Perhaps one of the earliest attempts to synchronise the chronology of Daniel 1 and 2 was by Josephus.  In Antiquities of the Jews, he interpreted the “second year” in 2:1 as the second year after Nebuchadnezzar’s invasion of Egypt.[10]  Following in his footsteps, Jerome commented that the second year refers to Nebuchadnezzar’s “reign over all the barbarian nations” including Assyria, Egypt, and Moab.[11]  This interpretation, however, hasn’t found support with any modern historians.[12]  Calvin attempted to reconcile the dates by arguing that Nebuchadnezzar conjointly reigned with his father Nebopolasser at the time of Daniel’s deportation.[13]  While there is some evidence for this, the fact remains that Nebuchadnezzar ascended the throne in the same year (605 B.C.E.) following his father’s death.[14]  Judah Slotki points out that “Jewish commentators argue that this date refers to the time from the destruction of the Temple in 587 B.C.E. and not from Nebuchadnezzar’s accession”.[15]  This creative explanation seems to ignore the fact that 2:1 specifically refers to the second year of his reign as king.[16]  Some have suggested that the original date was the twelfth year, not the second.  Although this theory was first advanced without a shred of evidence, support has been found in MS 967, an Old Greek translation of Daniel from the third century.  However, because this is the only manuscript with this date, it is best explained as a scribal gloss rather than the original reading.[17]

The discovery of accession year reckoning has made most of these explanations redundant.  As we saw earlier, the chronological discrepancy in Daniel 1:1 that mystified commentators for centuries makes perfect sense when viewed through the lens of this ancient dating system.  Samuel Driver was one of the first commentators to use this method as a way of explaining how the three years of education could have taken place between the first and second year of Nebuchadnezzar.[18]  The year in which Nebuchadnezzar besieged Jerusalem (605 B.C.E.) is counted as his accession year, not his first.  Therefore, by modern reckoning the second year of his reign (2:1) is really his third.  Stephen Miller provides the following diagram to demonstrate how this works:[19]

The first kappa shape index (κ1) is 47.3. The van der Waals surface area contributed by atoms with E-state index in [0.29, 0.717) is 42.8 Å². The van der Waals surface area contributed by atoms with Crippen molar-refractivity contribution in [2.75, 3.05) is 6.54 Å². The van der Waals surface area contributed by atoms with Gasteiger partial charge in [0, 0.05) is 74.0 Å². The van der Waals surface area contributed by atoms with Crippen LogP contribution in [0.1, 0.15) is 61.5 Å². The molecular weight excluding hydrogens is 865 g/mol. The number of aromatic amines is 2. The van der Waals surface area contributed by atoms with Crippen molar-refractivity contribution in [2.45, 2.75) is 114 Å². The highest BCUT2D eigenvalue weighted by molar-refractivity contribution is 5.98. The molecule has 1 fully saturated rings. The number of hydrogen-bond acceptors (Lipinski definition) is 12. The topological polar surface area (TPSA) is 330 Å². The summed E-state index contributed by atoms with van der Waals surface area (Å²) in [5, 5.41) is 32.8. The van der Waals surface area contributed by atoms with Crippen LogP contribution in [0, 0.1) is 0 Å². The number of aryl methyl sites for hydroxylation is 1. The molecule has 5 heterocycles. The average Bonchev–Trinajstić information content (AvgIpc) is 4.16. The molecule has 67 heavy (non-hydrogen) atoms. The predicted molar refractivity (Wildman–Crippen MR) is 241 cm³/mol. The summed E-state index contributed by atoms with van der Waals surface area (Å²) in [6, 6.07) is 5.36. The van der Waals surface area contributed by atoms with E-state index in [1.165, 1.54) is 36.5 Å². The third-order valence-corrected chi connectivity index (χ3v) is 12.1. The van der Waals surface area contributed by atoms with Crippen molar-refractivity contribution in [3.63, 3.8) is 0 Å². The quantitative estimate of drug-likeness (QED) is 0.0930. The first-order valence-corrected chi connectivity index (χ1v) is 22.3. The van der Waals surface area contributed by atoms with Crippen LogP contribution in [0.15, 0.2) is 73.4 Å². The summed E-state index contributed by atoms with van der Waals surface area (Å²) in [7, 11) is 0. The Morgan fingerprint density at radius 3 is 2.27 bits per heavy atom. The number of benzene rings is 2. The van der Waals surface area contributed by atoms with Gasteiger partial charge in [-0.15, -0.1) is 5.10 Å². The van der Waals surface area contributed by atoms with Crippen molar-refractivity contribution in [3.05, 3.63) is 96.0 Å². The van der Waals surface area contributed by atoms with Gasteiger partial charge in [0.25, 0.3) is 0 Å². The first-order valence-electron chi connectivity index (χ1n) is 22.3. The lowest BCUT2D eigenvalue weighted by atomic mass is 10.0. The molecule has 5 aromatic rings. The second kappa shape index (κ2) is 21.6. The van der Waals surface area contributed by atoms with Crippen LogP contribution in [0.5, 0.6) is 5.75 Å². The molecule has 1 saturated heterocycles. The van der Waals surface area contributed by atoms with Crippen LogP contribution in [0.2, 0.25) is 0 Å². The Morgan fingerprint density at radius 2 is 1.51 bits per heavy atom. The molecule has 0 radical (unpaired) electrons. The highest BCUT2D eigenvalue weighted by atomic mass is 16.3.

Years of Training

Year of King’s Reign


First Accession Year From Sept 605 (the time Nebuchadnezzar assumed the throne) to Nisan   (Mar–Apr) 604 B.C.E
Second First Year Nisan 604-603 B.C.E.
Third Second Year Nisan 603-602 B.C.E


But this raises an important question, had Daniel completed his three years of education before, during, or after the events described in chapter 2? 

Throughout the centuries, most readers have naturally understood the events of chapters 1 and 2 as being chronological.  There must therefore be an explanation that allows enough room for a period of time between the graduation of Daniel and his three friends (1:18-20) and the recognition of Daniel’s God-given wisdom following his interpretation of Nebuchadnezzar’s dream (2:46-49).    Based on this assumption, many have suggested that the period of education may not have been three complete years, since Hebrews often reckoned part of a year as a whole.[20]  Zdravko Stefanovic points out that “the inclusive way of reckoning time was widespread in the ancient world… thus… the three years of training of Daniel and his companions lasted less than two full calendar years”.[21]  This explanation has been favoured by most conservative commentators.[22]